Hi gurls, hope you enjoyed the first part of this piece? Here is the concluding part…
Expectations Have Changed
When you’re a full-time homemaker, just being a mom and running your household isn’t enough anymore — there’s all this other stuff that your husband, your school, your community, your working friends, and your mother-in-law expect you to do. You’ve got the time, they figure. You’re not working, right?
As far as I can see, SAHMs pick up the slack (and the dry cleaning) for a lot of people. Moms on the PTA practically run the education system, for heaven’s sake! I don’t know how they do it. I find it overwhelming, and I’ve only got one kid.
When I went to an office job, I managed to get the laundry done and dinner on the table. But now that I have all day long, the drudgery seems to expand to fill the time available. The piles of laundry are endless, getting meals together is exhausting, and keeping the house in some sort of order is practically impossible. I’m sure it’s psychological. I’m not feeling engaged so I’m not able to be efficient. There’s no work-life balance. And since I’m doing a crappy job I feel permanently frustrated. As my family can tell you, I’m yelling a lot more.
So, no — becoming a SAHM didn’t exactly turn me into the serene domestic goddess my husband envisioned the day I got laid off. Case in point: the chicken incident. It was my second week at home and I thought, what says “oasis” better than a roast chicken? And I wasn’t going to make just any roast chicken, but the most succulent, amazing homecooked roast chicken my husband had ever tasted. I devoted the day to it and totally outdid myself. Or so I thought.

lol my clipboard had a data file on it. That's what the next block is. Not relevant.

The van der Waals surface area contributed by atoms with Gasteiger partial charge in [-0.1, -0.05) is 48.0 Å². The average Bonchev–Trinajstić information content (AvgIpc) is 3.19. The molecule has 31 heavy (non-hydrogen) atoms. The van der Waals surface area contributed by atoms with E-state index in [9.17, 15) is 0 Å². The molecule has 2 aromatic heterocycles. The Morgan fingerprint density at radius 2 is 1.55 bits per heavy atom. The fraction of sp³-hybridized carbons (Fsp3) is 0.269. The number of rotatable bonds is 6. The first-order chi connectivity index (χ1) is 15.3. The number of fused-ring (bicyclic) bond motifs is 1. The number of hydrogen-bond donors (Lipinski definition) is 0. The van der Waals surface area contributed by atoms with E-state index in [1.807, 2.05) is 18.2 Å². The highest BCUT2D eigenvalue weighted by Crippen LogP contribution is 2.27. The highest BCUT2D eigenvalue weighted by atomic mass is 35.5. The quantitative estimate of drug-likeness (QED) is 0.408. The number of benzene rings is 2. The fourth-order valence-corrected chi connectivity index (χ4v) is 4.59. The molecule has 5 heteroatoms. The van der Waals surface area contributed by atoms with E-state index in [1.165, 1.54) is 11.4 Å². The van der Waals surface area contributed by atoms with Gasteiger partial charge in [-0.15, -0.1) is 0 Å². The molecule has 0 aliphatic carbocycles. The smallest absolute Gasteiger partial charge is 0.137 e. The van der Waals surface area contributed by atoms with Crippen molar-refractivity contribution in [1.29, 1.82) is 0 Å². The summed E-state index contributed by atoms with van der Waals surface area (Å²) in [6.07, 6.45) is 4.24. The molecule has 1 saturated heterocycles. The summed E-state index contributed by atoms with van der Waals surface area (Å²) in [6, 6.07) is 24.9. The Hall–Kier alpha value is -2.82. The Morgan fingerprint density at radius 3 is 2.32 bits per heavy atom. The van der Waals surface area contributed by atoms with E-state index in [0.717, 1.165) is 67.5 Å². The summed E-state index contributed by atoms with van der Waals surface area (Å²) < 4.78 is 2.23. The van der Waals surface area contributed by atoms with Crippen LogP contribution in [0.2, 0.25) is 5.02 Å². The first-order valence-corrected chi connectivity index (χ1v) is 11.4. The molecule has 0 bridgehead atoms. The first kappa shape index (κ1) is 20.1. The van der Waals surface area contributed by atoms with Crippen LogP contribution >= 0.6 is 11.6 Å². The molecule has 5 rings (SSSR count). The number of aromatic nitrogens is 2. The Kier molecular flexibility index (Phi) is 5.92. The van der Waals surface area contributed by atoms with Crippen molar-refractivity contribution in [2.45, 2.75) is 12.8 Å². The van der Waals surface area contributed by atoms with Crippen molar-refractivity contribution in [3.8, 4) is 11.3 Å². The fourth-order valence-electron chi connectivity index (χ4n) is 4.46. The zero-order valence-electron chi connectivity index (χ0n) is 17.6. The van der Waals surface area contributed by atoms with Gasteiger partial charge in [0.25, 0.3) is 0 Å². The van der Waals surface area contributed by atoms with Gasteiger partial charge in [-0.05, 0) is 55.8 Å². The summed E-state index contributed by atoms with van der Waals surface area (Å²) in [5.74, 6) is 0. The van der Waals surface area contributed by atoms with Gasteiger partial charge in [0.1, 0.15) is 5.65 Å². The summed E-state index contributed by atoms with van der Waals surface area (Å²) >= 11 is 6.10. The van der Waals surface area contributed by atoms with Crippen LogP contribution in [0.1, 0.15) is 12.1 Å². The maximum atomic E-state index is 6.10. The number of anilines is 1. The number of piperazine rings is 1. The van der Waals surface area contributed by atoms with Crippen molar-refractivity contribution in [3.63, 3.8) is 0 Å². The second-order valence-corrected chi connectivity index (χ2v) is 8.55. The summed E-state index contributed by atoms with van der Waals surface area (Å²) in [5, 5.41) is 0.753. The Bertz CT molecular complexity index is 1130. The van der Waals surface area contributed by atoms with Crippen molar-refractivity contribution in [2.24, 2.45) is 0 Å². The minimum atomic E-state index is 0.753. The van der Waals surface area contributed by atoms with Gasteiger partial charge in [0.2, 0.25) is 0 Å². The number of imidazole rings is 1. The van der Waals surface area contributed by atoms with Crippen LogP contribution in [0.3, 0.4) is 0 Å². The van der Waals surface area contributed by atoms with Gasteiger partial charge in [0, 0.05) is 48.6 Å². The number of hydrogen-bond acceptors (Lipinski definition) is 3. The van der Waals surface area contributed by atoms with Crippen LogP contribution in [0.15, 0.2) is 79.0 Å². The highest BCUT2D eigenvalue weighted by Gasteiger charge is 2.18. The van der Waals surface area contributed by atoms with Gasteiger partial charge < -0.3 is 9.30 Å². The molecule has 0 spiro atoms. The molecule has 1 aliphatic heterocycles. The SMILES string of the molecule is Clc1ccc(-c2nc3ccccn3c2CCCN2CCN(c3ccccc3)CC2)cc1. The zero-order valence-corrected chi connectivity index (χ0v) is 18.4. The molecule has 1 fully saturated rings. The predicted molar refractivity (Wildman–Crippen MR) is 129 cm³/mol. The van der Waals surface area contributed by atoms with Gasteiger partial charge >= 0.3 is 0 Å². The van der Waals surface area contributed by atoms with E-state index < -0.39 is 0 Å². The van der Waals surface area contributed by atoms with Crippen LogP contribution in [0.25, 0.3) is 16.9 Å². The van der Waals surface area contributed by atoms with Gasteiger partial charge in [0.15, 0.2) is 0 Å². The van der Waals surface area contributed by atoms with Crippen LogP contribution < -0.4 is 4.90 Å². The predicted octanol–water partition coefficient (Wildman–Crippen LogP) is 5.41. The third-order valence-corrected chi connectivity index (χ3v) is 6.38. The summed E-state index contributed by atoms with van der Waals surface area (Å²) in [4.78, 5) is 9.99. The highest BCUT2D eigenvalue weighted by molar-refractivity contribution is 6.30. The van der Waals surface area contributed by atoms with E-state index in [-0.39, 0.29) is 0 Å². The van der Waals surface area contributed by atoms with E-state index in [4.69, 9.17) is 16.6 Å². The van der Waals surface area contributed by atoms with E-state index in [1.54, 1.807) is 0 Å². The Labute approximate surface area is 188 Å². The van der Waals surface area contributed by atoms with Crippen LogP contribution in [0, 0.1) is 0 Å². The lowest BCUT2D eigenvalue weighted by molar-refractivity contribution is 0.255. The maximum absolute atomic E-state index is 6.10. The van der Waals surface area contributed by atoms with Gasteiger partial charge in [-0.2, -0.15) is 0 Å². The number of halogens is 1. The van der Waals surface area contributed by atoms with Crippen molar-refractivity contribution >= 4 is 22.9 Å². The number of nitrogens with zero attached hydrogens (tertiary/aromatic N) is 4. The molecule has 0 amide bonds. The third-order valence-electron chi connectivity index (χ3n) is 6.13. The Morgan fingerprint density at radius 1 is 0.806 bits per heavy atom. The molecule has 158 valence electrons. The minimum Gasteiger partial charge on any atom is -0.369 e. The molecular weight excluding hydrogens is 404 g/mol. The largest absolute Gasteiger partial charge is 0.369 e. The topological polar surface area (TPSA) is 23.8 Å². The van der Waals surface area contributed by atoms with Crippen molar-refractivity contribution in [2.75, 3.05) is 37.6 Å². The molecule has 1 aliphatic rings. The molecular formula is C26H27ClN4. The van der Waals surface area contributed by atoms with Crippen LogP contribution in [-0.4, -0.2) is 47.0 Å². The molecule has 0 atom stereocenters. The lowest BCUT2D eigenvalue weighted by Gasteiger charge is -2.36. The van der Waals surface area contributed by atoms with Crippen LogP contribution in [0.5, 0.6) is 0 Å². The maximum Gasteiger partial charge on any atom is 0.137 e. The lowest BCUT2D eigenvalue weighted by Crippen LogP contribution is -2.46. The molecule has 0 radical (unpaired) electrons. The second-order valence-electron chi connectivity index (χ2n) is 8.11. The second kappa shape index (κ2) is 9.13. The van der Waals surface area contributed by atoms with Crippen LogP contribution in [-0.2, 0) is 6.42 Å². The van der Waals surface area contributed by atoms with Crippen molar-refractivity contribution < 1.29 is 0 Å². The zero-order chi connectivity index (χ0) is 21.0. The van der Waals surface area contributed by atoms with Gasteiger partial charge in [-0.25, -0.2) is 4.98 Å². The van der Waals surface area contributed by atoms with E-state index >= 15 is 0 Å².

That night, when my husband did not acknowledge the chicken’s amazingness, I was livid. “I made you dinner,” I said through gritted teeth. “I cooked.”
“It’s good,” he grunted, cluelessly.
I was sweaty, grumpy, annoyed, and in need of a lot of praise. This wasn’t so much a chicken as it was a cry for help, a huge “Notice Me!” sign, and silly man, he just…ate it. In a moment of high domestic drama, I picked up the bird and, well, you remember the rest.
I know, I’m a drama queen and a big whiner. I can hear you saying, “Get over yourself! You can’t possibly be spending every minute of your day shopping and cleaning and trying to cook. Make the time to do something else! Charity work! Help out at your son’s school! Take cooking lessons if you can’t cook. Blog!” And I’m starting to do all that. I’m getting there.
All I’m saying, I guess, is that this is a huge adjustment. I worked hard at my office job. And I’m sure my experience has a lot to do with how pathetic I am at homemaking. But I almost feel like, before becoming a stay-at-home mom, I never really worked a day in my life.
When she’s not throwing poultry at her husband, Barrie Gillies spends much of her time picking Legos out of the laundry
BY BARRIE GILLIES